The Fun Theory, he said, was developed as a way to get consumers not just interested, but engaged and thinking about how being responsible could be fun.
The contest was promoted on YouTube and social media networks earlier this year. Launched primarily in Sweden, it spread to Europe and the United States, then beyond.
Swystun said it ended up getting thousand of entries from across the world.
"They came in [from] absolutely everywhere and they were some very neat ideas," he said.
Finalists included the idea of turning a set of stairs into a functioning piano to see if people would exert the extra energy to take the music-making stairs versus the nearby escalator. They also included a proposal to turn a bottle recycling center into an arcade-like game.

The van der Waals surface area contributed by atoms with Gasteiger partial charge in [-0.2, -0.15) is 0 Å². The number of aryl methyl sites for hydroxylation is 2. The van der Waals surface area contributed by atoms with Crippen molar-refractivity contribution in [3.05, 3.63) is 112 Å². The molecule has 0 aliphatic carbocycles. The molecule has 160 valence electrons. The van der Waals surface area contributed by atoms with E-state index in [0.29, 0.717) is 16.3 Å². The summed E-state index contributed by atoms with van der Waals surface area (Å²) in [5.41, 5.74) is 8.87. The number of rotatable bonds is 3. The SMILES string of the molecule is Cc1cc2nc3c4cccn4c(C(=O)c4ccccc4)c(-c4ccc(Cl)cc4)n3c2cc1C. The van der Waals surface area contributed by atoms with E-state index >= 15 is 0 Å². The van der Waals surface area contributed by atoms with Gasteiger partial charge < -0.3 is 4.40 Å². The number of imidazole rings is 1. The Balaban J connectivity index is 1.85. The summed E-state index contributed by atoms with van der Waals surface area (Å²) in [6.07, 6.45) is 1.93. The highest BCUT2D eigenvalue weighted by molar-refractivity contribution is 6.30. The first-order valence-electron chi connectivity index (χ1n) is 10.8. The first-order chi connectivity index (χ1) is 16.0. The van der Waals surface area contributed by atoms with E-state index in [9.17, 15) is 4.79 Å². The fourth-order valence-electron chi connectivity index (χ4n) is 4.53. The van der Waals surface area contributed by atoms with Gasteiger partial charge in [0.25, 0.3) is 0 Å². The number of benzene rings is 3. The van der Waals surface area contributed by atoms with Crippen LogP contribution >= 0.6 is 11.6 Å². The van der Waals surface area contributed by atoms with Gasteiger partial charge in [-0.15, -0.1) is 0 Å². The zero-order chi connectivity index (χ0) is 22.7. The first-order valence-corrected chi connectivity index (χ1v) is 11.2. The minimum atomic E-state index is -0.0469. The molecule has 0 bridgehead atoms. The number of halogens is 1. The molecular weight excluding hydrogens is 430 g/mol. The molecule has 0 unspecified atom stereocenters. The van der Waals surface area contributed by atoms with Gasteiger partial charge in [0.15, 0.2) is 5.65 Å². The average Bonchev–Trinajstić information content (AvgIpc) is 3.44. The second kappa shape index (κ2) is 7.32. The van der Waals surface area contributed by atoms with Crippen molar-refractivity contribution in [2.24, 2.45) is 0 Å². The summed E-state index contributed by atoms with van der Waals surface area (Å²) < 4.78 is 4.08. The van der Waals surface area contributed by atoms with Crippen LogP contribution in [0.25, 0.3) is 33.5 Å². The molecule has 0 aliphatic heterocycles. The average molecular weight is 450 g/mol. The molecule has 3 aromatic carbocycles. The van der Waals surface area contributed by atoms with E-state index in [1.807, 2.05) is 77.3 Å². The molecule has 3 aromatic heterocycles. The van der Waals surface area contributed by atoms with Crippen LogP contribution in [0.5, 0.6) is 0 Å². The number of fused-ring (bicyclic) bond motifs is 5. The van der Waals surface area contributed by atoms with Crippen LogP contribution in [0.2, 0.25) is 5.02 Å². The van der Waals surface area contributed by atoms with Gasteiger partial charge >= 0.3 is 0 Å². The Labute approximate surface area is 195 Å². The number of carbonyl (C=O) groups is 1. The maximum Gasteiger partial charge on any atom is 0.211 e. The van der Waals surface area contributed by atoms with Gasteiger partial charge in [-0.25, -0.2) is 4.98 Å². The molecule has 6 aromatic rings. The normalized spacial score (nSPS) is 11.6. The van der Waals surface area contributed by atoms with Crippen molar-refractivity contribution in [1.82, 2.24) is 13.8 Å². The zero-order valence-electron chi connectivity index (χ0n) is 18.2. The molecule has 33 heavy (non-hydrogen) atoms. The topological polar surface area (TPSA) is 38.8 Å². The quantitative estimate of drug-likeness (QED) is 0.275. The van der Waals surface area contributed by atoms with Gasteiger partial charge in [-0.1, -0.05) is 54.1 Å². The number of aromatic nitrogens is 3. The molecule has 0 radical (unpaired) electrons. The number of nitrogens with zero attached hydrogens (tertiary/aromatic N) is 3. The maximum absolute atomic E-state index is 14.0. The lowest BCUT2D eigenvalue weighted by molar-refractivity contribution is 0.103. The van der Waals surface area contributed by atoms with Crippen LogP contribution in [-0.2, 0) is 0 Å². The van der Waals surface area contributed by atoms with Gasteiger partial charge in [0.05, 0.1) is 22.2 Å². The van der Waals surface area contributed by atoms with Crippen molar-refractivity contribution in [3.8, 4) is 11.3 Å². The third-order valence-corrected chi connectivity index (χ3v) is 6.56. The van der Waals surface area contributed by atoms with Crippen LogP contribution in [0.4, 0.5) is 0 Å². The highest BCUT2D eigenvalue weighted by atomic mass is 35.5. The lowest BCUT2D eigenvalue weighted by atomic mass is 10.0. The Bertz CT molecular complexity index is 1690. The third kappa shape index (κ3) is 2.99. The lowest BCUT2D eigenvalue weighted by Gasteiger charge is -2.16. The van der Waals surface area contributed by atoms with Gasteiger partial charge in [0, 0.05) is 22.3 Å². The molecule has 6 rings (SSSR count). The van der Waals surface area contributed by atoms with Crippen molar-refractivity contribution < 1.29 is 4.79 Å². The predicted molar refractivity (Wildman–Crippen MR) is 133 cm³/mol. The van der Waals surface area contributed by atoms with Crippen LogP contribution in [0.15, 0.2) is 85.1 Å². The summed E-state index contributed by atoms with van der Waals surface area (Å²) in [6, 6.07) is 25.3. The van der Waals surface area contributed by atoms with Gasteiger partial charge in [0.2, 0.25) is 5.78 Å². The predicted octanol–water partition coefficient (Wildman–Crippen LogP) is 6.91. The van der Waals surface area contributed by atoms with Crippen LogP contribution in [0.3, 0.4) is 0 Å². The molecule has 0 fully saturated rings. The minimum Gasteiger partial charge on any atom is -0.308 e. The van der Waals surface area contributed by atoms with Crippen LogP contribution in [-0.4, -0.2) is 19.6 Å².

Swystun said DDB is continuing conversations with Volkswagen to determine how much father they can take The Fun Theory.
Speaking personally, Swystun said he "would love to see a continuation of the campaign because I think it has application in everyday life."
Richardson said he understands his project isn't going to revolutionize life on the road, but hopes at least some will take away his message.
"Of course people are still going to speed. But if it makes more people slow down and there's a positive reason to do it, it's better than always looking out of the corner of your eye and wondering if you're going to get caught," he said. "Focus more on the positive and what results you want, and not the negative."